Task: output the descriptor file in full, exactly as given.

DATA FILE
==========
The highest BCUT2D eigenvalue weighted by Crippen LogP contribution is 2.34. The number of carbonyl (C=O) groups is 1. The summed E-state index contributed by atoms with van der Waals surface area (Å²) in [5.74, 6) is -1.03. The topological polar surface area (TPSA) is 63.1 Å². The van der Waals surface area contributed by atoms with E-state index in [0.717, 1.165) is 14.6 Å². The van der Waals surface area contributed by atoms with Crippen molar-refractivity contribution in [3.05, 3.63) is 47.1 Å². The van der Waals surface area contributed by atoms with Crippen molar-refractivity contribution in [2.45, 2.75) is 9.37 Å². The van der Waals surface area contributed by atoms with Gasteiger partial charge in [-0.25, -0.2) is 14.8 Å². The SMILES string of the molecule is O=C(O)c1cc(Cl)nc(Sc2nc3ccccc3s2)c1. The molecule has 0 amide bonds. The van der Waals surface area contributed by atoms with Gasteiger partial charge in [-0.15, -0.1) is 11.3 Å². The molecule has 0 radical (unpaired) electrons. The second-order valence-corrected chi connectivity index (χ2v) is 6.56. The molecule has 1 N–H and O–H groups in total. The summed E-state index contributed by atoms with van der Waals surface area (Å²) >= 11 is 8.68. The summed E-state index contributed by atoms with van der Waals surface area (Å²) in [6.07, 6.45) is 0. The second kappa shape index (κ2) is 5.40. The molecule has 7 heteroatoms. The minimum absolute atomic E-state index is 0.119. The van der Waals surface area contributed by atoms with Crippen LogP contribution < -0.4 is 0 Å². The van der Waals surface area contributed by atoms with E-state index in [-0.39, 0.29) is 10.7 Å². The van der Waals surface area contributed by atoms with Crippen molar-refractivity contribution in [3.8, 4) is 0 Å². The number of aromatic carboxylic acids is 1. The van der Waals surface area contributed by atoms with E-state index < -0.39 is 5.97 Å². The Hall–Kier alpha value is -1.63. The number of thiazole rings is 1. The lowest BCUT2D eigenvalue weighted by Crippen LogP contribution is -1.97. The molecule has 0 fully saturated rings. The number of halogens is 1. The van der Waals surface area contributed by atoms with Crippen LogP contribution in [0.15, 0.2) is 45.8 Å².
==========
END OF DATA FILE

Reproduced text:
The highest BCUT2D eigenvalue weighted by Crippen LogP contribution is 2.34. The number of carbonyl (C=O) groups is 1. The summed E-state index contributed by atoms with van der Waals surface area (Å²) in [5.74, 6) is -1.03. The topological polar surface area (TPSA) is 63.1 Å². The van der Waals surface area contributed by atoms with E-state index in [0.717, 1.165) is 14.6 Å². The van der Waals surface area contributed by atoms with Crippen molar-refractivity contribution in [3.05, 3.63) is 47.1 Å². The van der Waals surface area contributed by atoms with Crippen molar-refractivity contribution in [2.45, 2.75) is 9.37 Å². The van der Waals surface area contributed by atoms with Gasteiger partial charge in [-0.25, -0.2) is 14.8 Å². The SMILES string of the molecule is O=C(O)c1cc(Cl)nc(Sc2nc3ccccc3s2)c1. The molecule has 0 amide bonds. The van der Waals surface area contributed by atoms with Gasteiger partial charge in [-0.15, -0.1) is 11.3 Å². The molecule has 0 radical (unpaired) electrons. The second-order valence-corrected chi connectivity index (χ2v) is 6.56. The molecule has 1 N–H and O–H groups in total. The summed E-state index contributed by atoms with van der Waals surface area (Å²) >= 11 is 8.68. The summed E-state index contributed by atoms with van der Waals surface area (Å²) in [6.07, 6.45) is 0. The second kappa shape index (κ2) is 5.40. The molecule has 7 heteroatoms. The minimum absolute atomic E-state index is 0.119. The van der Waals surface area contributed by atoms with Crippen LogP contribution < -0.4 is 0 Å². The van der Waals surface area contributed by atoms with E-state index in [-0.39, 0.29) is 10.7 Å². The van der Waals surface area contributed by atoms with Crippen molar-refractivity contribution in [3.8, 4) is 0 Å². The number of aromatic carboxylic acids is 1. The van der Waals surface area contributed by atoms with E-state index < -0.39 is 5.97 Å². The Hall–Kier alpha value is -1.63. The number of thiazole rings is 1. The lowest BCUT2D eigenvalue weighted by Crippen LogP contribution is -1.97. The molecule has 0 fully saturated rings. The number of halogens is 1. The van der Waals surface area contributed by atoms with Crippen LogP contribution in [0.15, 0.2) is 45.8 Å².